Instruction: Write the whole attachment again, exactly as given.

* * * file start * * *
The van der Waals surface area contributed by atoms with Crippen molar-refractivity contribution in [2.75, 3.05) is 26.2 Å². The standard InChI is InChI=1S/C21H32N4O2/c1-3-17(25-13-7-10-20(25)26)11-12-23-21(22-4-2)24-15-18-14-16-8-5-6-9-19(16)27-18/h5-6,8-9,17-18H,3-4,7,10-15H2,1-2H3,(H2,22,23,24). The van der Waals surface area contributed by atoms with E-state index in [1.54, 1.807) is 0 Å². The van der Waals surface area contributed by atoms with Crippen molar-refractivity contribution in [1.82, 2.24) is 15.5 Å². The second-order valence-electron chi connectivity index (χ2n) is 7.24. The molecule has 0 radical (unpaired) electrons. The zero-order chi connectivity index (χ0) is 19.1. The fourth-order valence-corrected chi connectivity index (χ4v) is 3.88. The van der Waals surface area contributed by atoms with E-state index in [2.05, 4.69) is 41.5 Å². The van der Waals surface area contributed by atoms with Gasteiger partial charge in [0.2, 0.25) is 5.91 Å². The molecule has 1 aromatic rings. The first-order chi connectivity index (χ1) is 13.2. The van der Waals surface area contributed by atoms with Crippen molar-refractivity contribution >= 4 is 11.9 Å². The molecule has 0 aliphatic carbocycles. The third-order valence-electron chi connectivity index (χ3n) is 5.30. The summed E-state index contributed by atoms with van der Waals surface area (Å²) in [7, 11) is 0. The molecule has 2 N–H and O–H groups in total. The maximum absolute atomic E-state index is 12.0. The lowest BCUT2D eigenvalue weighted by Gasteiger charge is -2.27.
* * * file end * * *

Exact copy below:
The van der Waals surface area contributed by atoms with Crippen molar-refractivity contribution in [2.75, 3.05) is 26.2 Å². The standard InChI is InChI=1S/C21H32N4O2/c1-3-17(25-13-7-10-20(25)26)11-12-23-21(22-4-2)24-15-18-14-16-8-5-6-9-19(16)27-18/h5-6,8-9,17-18H,3-4,7,10-15H2,1-2H3,(H2,22,23,24). The van der Waals surface area contributed by atoms with E-state index in [1.54, 1.807) is 0 Å². The van der Waals surface area contributed by atoms with Crippen molar-refractivity contribution in [1.82, 2.24) is 15.5 Å². The second-order valence-electron chi connectivity index (χ2n) is 7.24. The molecule has 0 radical (unpaired) electrons. The zero-order chi connectivity index (χ0) is 19.1. The fourth-order valence-corrected chi connectivity index (χ4v) is 3.88. The van der Waals surface area contributed by atoms with E-state index in [2.05, 4.69) is 41.5 Å². The van der Waals surface area contributed by atoms with Gasteiger partial charge in [0.2, 0.25) is 5.91 Å². The molecule has 1 aromatic rings. The first-order chi connectivity index (χ1) is 13.2. The van der Waals surface area contributed by atoms with Crippen molar-refractivity contribution >= 4 is 11.9 Å². The molecule has 0 aliphatic carbocycles. The third-order valence-electron chi connectivity index (χ3n) is 5.30. The summed E-state index contributed by atoms with van der Waals surface area (Å²) in [7, 11) is 0. The molecule has 2 N–H and O–H groups in total. The maximum absolute atomic E-state index is 12.0. The lowest BCUT2D eigenvalue weighted by Gasteiger charge is -2.27.